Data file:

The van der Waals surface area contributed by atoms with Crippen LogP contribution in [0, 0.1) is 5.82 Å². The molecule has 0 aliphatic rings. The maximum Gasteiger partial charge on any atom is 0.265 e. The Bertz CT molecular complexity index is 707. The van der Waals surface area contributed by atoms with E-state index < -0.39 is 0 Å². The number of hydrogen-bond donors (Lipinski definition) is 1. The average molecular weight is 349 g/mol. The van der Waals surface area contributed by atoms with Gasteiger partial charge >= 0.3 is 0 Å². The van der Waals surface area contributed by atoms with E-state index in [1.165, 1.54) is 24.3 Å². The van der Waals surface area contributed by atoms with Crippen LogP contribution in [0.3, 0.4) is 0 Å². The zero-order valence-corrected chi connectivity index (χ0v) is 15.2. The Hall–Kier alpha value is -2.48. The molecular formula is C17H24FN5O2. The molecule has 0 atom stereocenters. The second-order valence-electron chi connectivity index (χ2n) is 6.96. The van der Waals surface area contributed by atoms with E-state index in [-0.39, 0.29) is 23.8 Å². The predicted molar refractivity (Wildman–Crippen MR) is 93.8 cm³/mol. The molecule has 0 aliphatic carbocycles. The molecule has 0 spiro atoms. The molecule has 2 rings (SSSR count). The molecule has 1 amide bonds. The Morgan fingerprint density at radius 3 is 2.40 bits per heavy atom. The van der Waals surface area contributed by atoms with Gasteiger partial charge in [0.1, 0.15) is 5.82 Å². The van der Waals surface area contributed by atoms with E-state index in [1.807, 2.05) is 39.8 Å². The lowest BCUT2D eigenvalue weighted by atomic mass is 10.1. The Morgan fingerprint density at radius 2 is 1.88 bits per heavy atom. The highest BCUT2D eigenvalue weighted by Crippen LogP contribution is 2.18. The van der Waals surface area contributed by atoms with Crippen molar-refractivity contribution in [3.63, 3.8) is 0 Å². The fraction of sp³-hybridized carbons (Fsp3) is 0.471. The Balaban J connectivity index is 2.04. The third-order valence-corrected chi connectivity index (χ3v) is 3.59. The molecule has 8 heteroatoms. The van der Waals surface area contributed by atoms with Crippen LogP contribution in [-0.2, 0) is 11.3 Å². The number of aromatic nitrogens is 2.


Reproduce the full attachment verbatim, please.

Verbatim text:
The van der Waals surface area contributed by atoms with Crippen LogP contribution in [0, 0.1) is 5.82 Å². The molecule has 0 aliphatic rings. The maximum Gasteiger partial charge on any atom is 0.265 e. The Bertz CT molecular complexity index is 707. The van der Waals surface area contributed by atoms with E-state index < -0.39 is 0 Å². The number of hydrogen-bond donors (Lipinski definition) is 1. The average molecular weight is 349 g/mol. The van der Waals surface area contributed by atoms with Gasteiger partial charge >= 0.3 is 0 Å². The van der Waals surface area contributed by atoms with E-state index in [1.165, 1.54) is 24.3 Å². The van der Waals surface area contributed by atoms with Crippen LogP contribution in [0.3, 0.4) is 0 Å². The zero-order valence-corrected chi connectivity index (χ0v) is 15.2. The Hall–Kier alpha value is -2.48. The molecular formula is C17H24FN5O2. The molecule has 0 atom stereocenters. The second-order valence-electron chi connectivity index (χ2n) is 6.96. The van der Waals surface area contributed by atoms with E-state index in [-0.39, 0.29) is 23.8 Å². The predicted molar refractivity (Wildman–Crippen MR) is 93.8 cm³/mol. The molecule has 0 aliphatic carbocycles. The molecule has 0 spiro atoms. The molecule has 2 rings (SSSR count). The molecule has 1 amide bonds. The Morgan fingerprint density at radius 3 is 2.40 bits per heavy atom. The van der Waals surface area contributed by atoms with Gasteiger partial charge in [0.1, 0.15) is 5.82 Å². The van der Waals surface area contributed by atoms with E-state index in [1.807, 2.05) is 39.8 Å². The lowest BCUT2D eigenvalue weighted by atomic mass is 10.1. The Morgan fingerprint density at radius 2 is 1.88 bits per heavy atom. The highest BCUT2D eigenvalue weighted by Crippen LogP contribution is 2.18. The van der Waals surface area contributed by atoms with Crippen molar-refractivity contribution in [3.63, 3.8) is 0 Å². The fraction of sp³-hybridized carbons (Fsp3) is 0.471. The Balaban J connectivity index is 2.04. The third-order valence-corrected chi connectivity index (χ3v) is 3.59. The molecule has 8 heteroatoms. The van der Waals surface area contributed by atoms with Crippen LogP contribution in [-0.2, 0) is 11.3 Å². The number of aromatic nitrogens is 2.